How To Install Windows 10 IoT On Your Raspberry Pi 2

Thanks to the release of Windows 10 for multiple single-board computers, tinkerers are now waking up to the possibility of running Windows as a usable and surprisingly polished alternative open source operating systems like Raspbian. But how do you run Windows on a RaspPi? And why?

First, I invite you to check out Microsoft’s refreshingly complete GitHub page where they offer instructions for installing Windows 10 onto Raspberry Pi, Arduino, Galileo, and MinnowBoard. The page offers instructions for getting the official “Windows Embedded IoT” image for use with these devices. You can also just download it here.

A note to OSX users: I originally hoped to include instructions on how to flash an SD card for RaspPi2 using OS X or Linux but, sadly, Microsoft’s FFU image files require specific Windows file handling software. I tried converting this to an image file using obvious methods (changing the extension) and unobvious methods (looking hither and yon for an answer) but generally it was a problem I couldn’t solve. I will update this post when I find a solution.

UPDATE – Success! To convert FFU files to IMG files simply grab this Python script and install the resulting image just as you would normally.

ffu2img is a simple python script that converts Microsoft’s FFU format to the standardized raw img format. IMG files are what you get from dd, while FFU involves a bunch of validation, verification, signing and even a form of deduplication. The Raspberry Pi 2 Windows 10 images don’t use the deduplication features, or this would have been much more annoying to write. I’m skipping all the block management features of the format, and just outputting the raw blocks.

Here is how to install Windows 10 IoT onto your Raspberry Pi.
Screen Shot 2015-04-30 at 1.38.39 PM

1. Create an account at Microsoft Connect.

2. Download the file which contains flash.ffu. Place this file in an accessible place.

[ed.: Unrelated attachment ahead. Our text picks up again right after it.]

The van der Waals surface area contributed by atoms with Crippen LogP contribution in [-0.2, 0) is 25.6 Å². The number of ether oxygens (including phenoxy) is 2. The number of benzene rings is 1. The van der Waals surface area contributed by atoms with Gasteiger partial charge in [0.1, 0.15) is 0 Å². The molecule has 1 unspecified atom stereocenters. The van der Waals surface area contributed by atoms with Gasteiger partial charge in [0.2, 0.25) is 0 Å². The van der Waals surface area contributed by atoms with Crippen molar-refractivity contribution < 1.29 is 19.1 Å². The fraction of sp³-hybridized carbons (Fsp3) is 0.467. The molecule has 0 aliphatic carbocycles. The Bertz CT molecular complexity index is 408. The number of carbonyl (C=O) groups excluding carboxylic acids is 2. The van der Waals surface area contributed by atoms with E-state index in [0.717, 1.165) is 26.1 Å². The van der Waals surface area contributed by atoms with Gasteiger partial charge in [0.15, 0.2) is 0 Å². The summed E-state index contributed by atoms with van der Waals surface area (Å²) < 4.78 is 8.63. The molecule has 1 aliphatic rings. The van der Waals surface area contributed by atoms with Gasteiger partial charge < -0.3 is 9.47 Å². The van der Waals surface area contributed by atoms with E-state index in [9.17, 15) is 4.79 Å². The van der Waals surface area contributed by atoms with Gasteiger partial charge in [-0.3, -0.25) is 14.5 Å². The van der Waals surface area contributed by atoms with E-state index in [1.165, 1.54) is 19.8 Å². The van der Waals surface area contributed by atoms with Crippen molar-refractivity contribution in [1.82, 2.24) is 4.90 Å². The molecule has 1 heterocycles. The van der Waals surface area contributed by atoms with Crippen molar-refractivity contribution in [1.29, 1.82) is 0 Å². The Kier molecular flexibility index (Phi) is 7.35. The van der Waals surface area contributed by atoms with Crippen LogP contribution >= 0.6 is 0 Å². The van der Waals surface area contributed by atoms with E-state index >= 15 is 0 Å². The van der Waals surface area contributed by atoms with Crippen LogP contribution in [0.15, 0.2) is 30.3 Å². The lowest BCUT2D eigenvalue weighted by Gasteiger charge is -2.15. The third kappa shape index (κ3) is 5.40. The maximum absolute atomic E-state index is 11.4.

3. Insert a blank 8GB Class 10 SD card into your computer.

4. Open a command prompt and type:
list disk

This will allow you to find the drive number for your SD card. Use this in the next step.

5. Finally, follow Microsoft’s own instructions for flashing the SD card in Windows 10.

Using the administrator command prompt, apply the image to your SD card by running the following command (be sure to replace PhysicalDriveN with the value you found in the previous step, for example, if your SD card is disk number 3, use /ApplyDrive:\\.\PhysicalDrive3 below):

dism.exe /Apply-Image /ImageFile:flash.ffu /ApplyDrive:\\.\PhysicalDriveN /SkipPlatformCheck

6. Safely remove the SD card.

The card is now ready to boot in your Raspberry Pi 2.

Why would you want to do this? Well, as Microsoft notes, “Windows 10 IoT Core is a new Windows 10 edition for low-cost, small-footprint devices that will be available ‘free’ for Makers and commercial device builders.” This means you can easily flash and use a stripped-down version of Windows in your own projects. Interestingly, this version of Windows will be very familiar to users of similar platforms like Arduino and Rasbian.

Don’t expect to be playing Far Cry on this thing anytime soon – think of it as more of a universal app platform that connects to simple devices like Arduino-based relays and LEDs. In fact the UI is quite limited unless you program some apps yourself.


It’s a surprisingly friendly move by Microsoft to bring this to market, however, and I think even the most die-hard open-source fan will agree that getting more people to use Raspberry Pi in embedded projects is a noble goal – whatever the OS.

Let me know if you guys have built anything cool using Windows 10 and maybe we can showcase some of the products down the line.